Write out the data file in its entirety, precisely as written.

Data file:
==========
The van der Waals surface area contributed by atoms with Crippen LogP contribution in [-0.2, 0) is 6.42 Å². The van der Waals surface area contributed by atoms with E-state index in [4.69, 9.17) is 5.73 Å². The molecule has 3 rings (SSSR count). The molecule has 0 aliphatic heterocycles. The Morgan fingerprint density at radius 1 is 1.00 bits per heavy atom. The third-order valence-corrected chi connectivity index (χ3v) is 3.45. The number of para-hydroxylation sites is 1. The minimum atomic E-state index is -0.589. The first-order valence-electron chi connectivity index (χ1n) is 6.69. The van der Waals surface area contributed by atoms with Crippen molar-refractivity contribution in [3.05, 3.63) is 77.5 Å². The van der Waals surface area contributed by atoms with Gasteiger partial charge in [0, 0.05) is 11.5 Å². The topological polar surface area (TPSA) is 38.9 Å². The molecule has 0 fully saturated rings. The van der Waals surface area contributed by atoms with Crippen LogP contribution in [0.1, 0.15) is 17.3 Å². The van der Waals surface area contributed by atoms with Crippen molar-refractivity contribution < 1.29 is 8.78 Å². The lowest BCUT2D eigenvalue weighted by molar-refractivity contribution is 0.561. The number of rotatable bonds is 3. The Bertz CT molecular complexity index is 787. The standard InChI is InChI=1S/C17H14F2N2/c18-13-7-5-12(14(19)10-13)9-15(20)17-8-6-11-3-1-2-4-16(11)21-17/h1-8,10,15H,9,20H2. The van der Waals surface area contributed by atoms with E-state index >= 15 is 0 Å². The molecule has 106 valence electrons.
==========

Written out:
The van der Waals surface area contributed by atoms with Crippen LogP contribution in [-0.2, 0) is 6.42 Å². The van der Waals surface area contributed by atoms with E-state index in [4.69, 9.17) is 5.73 Å². The molecule has 3 rings (SSSR count). The molecule has 0 aliphatic heterocycles. The Morgan fingerprint density at radius 1 is 1.00 bits per heavy atom. The third-order valence-corrected chi connectivity index (χ3v) is 3.45. The number of para-hydroxylation sites is 1. The minimum atomic E-state index is -0.589. The first-order valence-electron chi connectivity index (χ1n) is 6.69. The van der Waals surface area contributed by atoms with Crippen molar-refractivity contribution in [3.05, 3.63) is 77.5 Å². The van der Waals surface area contributed by atoms with Gasteiger partial charge in [0, 0.05) is 11.5 Å². The topological polar surface area (TPSA) is 38.9 Å². The molecule has 0 fully saturated rings. The van der Waals surface area contributed by atoms with Crippen LogP contribution in [0.1, 0.15) is 17.3 Å². The van der Waals surface area contributed by atoms with Crippen molar-refractivity contribution < 1.29 is 8.78 Å². The lowest BCUT2D eigenvalue weighted by molar-refractivity contribution is 0.561. The number of rotatable bonds is 3. The Bertz CT molecular complexity index is 787. The standard InChI is InChI=1S/C17H14F2N2/c18-13-7-5-12(14(19)10-13)9-15(20)17-8-6-11-3-1-2-4-16(11)21-17/h1-8,10,15H,9,20H2. The van der Waals surface area contributed by atoms with E-state index >= 15 is 0 Å². The molecule has 106 valence electrons.